Effect of decabromodiphenyl ether and antimony trioxide on controlled pyrolysis of high-impact polystyrene mixed with polyolefins.
ABSTRACT The controlled pyrolysis of polyethylene/polypropylene/polystyrene mixed with brominated high-impact polystyrene containing decabromodiphenyl ether as a brominated flame-retardant with antimony trioxide as a synergist was performed. The effect of decabromodiphenyl ether and antimony trioxide on the formation of its congeners and their effect on distribution of pyrolysis products were investigated. The controlled pyrolysis significantly affected the decomposition behavior and the formation of products. Analysis with gas chromatograph with electron capture detector confirmed that the bromine content was rich in step 1 (oil 1) liquid products leaving less bromine content in the step 2 (oil 2) liquid products. In the presence of antimony containing samples, the major portion of bromine was observed in the form of antimony bromide and no flame-retardant species were found in oil 1. In the presence of synergist, the step 1 and step 2 oils contain both light and heavy compounds. In the absence of synergist, the heavy compounds in step 1 oil and light compounds in step 2 oils were observed. The presence of antimony bromide was confirmed in the step 1 oils but not in step 2 oils.
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ABSTRACT: Pyrolysis of kitchen based vegetable waste (KVW) was studied in a designed packed bed reactor. The effect of process parameters like temperature, time and catalyst on bio-gas yield and its composition was studied. The total bio-gas yield was found to be maximum with non-catalysed operation (260ml/g) at 1073K (180min). Higher hydrogen (H(2)) yield with non-catalysed operation (32.68%) was observed at 1073K (180min) while with catalysed operation the requisite temperature (873K) and time (120min) reduced with both silica gel (33.34%) and sand (41.82%) thus, saving energy input. Methane (CH(4)) yield was found to be highest (4.44times than non-catalysed and 1.42 with silica gel) in presence of sand (71.485ml/g) at medium temperature (873K) and time (60min). The catalyst operation reduced the carbondioxide (CO(2)) share from 47.29% to 41.30% (silica gel catalysed) and 21.91% (sand catalysed) at 873K.Bioresource Technology 11/2012; 130C:502-509. · 5.04 Impact Factor
- Biophysical Journal 02/2011; 100(3). · 3.67 Impact Factor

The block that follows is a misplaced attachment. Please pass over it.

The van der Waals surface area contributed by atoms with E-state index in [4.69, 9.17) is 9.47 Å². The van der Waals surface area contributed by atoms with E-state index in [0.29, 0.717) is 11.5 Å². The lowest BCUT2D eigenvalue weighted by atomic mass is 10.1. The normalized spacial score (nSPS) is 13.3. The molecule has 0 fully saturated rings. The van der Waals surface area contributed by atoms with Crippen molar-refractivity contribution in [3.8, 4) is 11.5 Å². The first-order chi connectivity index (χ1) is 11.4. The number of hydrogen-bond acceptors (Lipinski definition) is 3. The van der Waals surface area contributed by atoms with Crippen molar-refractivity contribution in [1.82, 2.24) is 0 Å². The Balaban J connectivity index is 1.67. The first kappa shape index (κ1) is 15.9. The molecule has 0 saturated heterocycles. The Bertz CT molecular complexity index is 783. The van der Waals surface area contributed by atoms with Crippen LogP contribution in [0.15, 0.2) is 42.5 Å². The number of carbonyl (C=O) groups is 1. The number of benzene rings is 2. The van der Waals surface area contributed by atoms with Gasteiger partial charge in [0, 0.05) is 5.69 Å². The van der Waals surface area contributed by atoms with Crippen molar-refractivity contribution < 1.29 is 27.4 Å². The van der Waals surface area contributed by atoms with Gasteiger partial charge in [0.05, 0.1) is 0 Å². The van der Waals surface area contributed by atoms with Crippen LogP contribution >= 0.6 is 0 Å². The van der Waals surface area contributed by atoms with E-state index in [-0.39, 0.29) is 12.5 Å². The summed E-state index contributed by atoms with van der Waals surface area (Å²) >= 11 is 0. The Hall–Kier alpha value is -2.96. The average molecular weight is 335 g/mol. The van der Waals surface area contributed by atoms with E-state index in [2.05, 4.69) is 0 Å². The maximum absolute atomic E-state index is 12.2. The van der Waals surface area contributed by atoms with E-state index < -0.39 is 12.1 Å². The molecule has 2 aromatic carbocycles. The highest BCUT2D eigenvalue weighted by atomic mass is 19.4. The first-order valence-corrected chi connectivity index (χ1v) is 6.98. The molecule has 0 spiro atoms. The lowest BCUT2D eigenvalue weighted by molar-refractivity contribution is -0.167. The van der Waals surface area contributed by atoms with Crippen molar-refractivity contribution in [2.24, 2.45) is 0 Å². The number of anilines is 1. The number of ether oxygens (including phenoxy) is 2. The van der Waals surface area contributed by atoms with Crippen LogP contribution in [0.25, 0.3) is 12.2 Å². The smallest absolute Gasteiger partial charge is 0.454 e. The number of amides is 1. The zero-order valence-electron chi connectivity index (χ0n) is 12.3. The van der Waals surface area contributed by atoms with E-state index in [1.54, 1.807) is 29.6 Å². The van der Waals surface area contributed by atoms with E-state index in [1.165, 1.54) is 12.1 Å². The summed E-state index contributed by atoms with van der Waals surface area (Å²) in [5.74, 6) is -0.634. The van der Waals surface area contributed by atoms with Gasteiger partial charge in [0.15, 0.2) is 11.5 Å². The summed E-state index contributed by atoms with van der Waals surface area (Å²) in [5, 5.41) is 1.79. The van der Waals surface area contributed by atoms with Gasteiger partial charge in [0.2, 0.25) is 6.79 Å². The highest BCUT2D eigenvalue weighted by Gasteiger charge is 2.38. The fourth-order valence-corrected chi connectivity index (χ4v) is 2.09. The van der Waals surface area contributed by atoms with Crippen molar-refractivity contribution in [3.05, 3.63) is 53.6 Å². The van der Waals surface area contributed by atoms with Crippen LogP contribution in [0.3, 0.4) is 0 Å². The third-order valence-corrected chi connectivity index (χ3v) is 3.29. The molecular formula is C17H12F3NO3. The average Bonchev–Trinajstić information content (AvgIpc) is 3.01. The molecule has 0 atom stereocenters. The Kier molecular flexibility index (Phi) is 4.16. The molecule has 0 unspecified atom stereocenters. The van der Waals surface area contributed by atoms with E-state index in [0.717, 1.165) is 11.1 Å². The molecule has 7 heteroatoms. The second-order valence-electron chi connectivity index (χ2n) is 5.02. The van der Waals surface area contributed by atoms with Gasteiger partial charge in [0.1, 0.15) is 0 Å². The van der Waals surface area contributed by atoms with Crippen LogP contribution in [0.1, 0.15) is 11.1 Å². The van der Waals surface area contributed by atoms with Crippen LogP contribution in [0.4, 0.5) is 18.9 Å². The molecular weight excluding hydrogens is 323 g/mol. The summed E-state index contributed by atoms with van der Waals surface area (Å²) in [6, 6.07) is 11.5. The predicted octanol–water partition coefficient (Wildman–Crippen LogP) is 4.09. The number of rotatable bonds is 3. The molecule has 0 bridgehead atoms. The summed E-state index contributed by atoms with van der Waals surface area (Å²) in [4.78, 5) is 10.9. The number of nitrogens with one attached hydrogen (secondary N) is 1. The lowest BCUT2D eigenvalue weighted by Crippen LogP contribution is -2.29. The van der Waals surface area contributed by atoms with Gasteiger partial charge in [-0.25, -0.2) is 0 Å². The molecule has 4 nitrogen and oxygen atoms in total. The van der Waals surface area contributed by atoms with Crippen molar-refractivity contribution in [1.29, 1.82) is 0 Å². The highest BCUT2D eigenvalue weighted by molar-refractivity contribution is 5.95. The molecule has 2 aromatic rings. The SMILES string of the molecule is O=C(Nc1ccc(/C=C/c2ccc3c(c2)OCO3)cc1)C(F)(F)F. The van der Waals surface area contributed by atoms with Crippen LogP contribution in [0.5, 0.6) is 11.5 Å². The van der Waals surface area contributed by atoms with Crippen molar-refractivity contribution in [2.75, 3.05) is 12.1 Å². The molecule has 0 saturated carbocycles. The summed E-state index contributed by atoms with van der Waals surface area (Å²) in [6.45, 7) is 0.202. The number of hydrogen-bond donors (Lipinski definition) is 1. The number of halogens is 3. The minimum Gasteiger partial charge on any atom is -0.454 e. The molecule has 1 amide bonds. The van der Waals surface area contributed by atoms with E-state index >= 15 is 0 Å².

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ABSTRACT: Plastics from waste electrical and electronic equipment (WEEE) have been an important environmental problem because these plastics commonly contain toxic halogenated flame retardants which may cause serious environmental pollution, especially the formation of carcinogenic substances polybrominated dibenzo dioxins/furans (PBDD/Fs), during treat process of these plastics. Pyrolysis has been proposed as a viable processing route for recycling the organic compounds in WEEE plastics into fuels and chemical feedstock. However, dehalogenation procedures are also necessary during treat process, because the oils collected in single pyrolysis process may contain numerous halogenated organic compounds, which would detrimentally impact the reuse of these pyrolysis oils. Currently, dehalogenation has become a significant topic in recycling of WEEE plastics by pyrolysis. In order to fulfill the better resource utilization of the WEEE plastics, the compositions, characteristics and dehalogenation methods during the pyrolysis recycling process of WEEE plastics were reviewed in this paper. Dehalogenation and the decomposition or pyrolysis of WEEE plastics can be carried out simultaneously or successively. It could be 'dehalogenating prior to pyrolysing plastics', 'performing dehalogenation and pyrolysis at the same time' or 'pyrolysing plastics first then upgrading pyrolysis oils'. The first strategy essentially is the two-stage pyrolysis with the release of halogen hydrides at low pyrolysis temperature region which is separate from the decomposition of polymer matrixes, thus obtaining halogenated free oil products. The second strategy is the most common method. Zeolite or other type of catalyst can be used in the pyrolysis process for removing organohalogens. The third strategy separate pyrolysis and dehalogenation of WEEE plastics, which can, to some degree, avoid the problem of oil value decline due to the use of catalyst, but obviously, this strategy may increase the cost of whole recycling process.Waste Management 08/2012; · 3.16 Impact Factor